1. From the Downloads folder, run sudo cp ./FBX2glTF-darwin-x64 /usr/local/bin
  2. The system will likely ask for your macOS password. Type it in and press Enter
  3. Since /usr/local/bin should be in your PATH by default, you can now simply run FBX2glTF-darwin-x64 from any directory.

Running FBX2glTF on your Mac

  1. In Terminal, navigate to the folder where your fbx files are located. Here are some helpful commands for traversing directories via command line on macOS:
  • pwd outputs the current directory of the terminal.
  • ls lists the contents of the current directlory.
  • cd changes directory, and takes either a relative (e.g cd ~/Downloads) or absolute path (e.g. cd /var/tmp)
  1. Run the FBX2glTF-darwin-x64 and pass in parameters for input (-i) and output (-o) files.

FBX2glTF Example

FBX2glTF-darwin-x64 -i yourfile.fbx -o newfile.glb
  1. The above example will convert yourfile.fbx into a new GLB file named newfile.glb
  2. Drag and Drop the newly created GLB file into to verify it works correctly.
  3. For advanced configuration of the glb conversion, check out the following commands:

FBX2glTF Batch Conversion

If you have multiple FBX files in the same directory, you can convert them all at once

  1. In Terminal, navigate to the folder containing multiple FBX files
  2. Run the following command:

FBX2glTF Batch Conversion Example

ls *.fbx | xargs -n1 -I {} FBX2glTF-darwin-x64  -i {} -o {}.glb
  1. This should produce glb versions of each fbx file you have in the current folder!

GLB Optimization

Optimizing assets is a critical step to creating magical WebAR content. Large assets can lead to issues such as infinite loading, black textures, and crashes.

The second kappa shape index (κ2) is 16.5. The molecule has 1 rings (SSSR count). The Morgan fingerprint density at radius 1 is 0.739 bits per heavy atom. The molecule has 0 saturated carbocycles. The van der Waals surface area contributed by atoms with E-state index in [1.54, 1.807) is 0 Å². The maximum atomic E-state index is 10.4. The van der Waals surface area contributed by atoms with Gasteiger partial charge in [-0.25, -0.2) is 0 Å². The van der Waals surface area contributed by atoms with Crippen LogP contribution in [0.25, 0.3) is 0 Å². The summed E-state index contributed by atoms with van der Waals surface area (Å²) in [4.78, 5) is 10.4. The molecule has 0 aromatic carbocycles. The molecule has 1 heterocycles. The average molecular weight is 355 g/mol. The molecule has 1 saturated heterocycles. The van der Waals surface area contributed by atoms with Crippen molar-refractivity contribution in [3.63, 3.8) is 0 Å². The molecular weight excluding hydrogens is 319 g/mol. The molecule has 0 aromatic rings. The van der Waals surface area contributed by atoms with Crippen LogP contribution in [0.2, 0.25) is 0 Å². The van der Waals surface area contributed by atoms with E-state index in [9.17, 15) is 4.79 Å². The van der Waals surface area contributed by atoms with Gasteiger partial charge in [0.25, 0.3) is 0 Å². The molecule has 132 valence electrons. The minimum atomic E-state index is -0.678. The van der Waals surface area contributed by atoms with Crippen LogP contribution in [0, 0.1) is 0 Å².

Texture Optimization

Textures are usually the biggest contributor to large file sizes, it’s a good idea to optimize these first.

For best results, we suggest using textures 1024x1024 or smaller. Texture sizes should always be set to the power of two (512x512, 1024x1024, etc).

This can be done using your favorite image editing and/or 3D modeling program; however, if you already have an existing GLB model, a quick and easy way to resize the textures within the 3D model is to use

  • Drag your 3D model onto the page. In the left column, set the maximum desired texture size (1).
  • Click play (2) to run the script. The Console (lower left) will display status of the operation.
  • Download your modified GLB model by clicking Export (3)



Compression can greatly reduce file size. Draco compression is the most popular compression method and can be configured in Blender export settings or after exporting in

Loading compressed models to your project requires additional configuration. Reference the A-Frame sample project or the three.js sample project for more information.

Geometry Optimization

For further optimization, decimate the model to reduce polygon count.

In Blender, apply the Decimate modifier to the model and reduce the Ratio setting to a value under 1.

Select Apply Modifiers in the export settings.

Optimization Tutorial